Well, you know, I think it's been pretty obvious the fact that these three letter agencies, you know, their push for, you know, for these shots for kids, it's obvious that this isn't about health. This is about do what we tell you to do, and they profit from it. We've seen the 1000s of myocarditis, Paradise cases, and we've also seen that children aren't impacted by this. And it breaks my heart to think that six months old, might be getting these injections and they can't verbalize what is happening to them. It absolutely breaks my heart and I I want parents not to blindly trust their physicians and to do their research. I never got informed consent. I was never given informed consent and they just it just doesn't happen. In the regular world, you know, unless they're doctors like you that want to give that to their, to their patients, and then you're shut down. But I think doctors need to also be stopped being afraid and stand up for what is right. If they're in it to help people, then they truly need to help people and not be afraid to come out and say this is wrong. And I did see this morning that the CDC is considering extending the limit the time limit between doses to reduce the risk of myocarditis. Like that's really gonna change anything.
Dr. Paul 35:40
acknowledgment that myocarditis is real. They have acknowledged that. Yeah, no, absolutely, folks, your your pediatrician, unless they're one of the rare ones that has, you know, become aware of vaccine injury and and made the connection that all or so much of what we see in pediatrics that we just didn't connect at all to vaccines. That there, there's more to look at here, what we need is more data, not less, but we are gathering enough data backs down vac studies, the true way to figure out what's going on, that they need to rethink the whole thing. And when it comes to COVID, please, this is not a vaccine, this is Gene therapy. And it's causing our bodies to make a toxic spike protein that we now know is extremely dangerous. Well, thank you so much for being active and educating others. And carrying on this fight. I'm absolutely with you if we can help one more person. So God bless you for your great work. And if you have any closing thoughts, you get one last shot at it.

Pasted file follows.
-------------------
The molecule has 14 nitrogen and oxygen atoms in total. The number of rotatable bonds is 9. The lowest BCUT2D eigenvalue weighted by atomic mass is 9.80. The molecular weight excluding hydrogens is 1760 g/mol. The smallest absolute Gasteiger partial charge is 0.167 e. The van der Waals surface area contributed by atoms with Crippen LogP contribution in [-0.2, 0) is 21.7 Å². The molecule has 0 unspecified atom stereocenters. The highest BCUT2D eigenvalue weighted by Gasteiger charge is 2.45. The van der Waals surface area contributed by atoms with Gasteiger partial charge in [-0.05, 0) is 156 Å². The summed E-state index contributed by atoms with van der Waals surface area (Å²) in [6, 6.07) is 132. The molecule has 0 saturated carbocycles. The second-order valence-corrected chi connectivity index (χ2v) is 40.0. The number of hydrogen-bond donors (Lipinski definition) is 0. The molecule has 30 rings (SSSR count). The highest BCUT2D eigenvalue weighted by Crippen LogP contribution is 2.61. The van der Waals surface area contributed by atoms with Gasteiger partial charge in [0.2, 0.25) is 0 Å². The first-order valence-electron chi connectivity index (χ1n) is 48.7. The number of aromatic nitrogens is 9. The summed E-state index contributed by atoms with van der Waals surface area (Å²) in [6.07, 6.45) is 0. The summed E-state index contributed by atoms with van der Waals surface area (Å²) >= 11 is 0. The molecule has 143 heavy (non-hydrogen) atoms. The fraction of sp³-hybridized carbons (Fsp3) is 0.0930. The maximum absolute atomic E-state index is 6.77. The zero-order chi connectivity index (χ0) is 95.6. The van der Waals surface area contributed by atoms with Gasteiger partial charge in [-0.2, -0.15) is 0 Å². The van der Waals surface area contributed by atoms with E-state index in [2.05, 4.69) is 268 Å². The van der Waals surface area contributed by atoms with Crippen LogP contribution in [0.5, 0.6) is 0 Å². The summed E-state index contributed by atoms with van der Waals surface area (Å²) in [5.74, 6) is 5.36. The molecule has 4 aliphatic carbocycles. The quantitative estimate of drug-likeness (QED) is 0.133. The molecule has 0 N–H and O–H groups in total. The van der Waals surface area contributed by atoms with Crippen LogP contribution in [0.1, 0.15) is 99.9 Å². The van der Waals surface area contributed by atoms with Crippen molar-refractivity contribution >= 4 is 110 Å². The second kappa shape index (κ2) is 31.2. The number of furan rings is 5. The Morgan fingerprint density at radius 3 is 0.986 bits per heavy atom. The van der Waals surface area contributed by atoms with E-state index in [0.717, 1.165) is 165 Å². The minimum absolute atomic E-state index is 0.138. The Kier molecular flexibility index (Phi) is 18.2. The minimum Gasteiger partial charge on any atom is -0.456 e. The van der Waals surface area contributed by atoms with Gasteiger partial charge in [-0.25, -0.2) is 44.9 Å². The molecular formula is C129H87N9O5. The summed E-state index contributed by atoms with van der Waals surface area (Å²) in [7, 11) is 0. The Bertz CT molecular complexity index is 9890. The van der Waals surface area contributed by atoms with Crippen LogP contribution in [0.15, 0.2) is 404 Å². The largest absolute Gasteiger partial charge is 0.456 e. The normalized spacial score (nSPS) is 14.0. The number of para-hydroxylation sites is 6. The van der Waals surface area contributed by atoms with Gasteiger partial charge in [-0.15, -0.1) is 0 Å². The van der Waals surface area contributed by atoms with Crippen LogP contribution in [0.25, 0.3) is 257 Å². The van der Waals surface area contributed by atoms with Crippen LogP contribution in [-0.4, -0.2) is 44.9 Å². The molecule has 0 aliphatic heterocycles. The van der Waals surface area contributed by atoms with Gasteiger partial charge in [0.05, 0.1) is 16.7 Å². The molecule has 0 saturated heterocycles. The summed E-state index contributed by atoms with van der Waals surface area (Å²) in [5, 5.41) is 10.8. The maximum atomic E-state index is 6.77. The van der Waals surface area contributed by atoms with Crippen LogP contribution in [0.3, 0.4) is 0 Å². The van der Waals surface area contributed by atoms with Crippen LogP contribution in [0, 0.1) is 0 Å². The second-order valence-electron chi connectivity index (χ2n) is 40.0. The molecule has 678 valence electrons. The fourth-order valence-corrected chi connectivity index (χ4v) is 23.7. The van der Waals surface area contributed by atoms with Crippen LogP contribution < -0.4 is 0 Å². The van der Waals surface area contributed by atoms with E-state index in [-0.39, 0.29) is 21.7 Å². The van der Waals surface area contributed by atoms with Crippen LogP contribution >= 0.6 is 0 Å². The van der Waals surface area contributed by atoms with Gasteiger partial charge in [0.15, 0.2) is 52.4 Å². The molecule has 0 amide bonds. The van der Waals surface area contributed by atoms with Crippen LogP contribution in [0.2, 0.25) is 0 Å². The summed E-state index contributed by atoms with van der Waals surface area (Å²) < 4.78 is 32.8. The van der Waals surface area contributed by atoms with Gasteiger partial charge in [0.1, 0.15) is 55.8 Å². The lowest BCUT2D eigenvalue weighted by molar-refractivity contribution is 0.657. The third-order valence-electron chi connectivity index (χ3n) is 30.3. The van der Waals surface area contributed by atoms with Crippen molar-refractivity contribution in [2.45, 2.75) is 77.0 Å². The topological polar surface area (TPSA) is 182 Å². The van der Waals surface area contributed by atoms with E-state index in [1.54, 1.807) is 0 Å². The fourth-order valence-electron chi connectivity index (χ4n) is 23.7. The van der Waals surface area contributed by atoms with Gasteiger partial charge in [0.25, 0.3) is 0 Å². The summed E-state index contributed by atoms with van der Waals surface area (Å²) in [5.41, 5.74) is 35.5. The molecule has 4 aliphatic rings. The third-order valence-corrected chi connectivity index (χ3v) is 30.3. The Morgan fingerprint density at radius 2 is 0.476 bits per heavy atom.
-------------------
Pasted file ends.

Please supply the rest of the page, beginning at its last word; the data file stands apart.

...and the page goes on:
Just do your research. I can't say that enough. Your baby's life is worth the research. And research doesn't include, you know, CDC or the FDA sites. My website has a ton of information, my blog sites, fighting for az.blogspot.com. And I have your studies on there as
Dr. Paul 37:16
well. So say your website one more time slowly
fighting for the number four az.blogspot.com.
Dr. Paul 37:25
Very good. So we'll put a link to that. Thank you so much for doing that research making that available. And God bless you.
Thank you so much you as well.
Dr. Paul 37:41
Welcome Casey, two against the wind doctrines and science under fire. You are also known as rhyme wave. I love that name.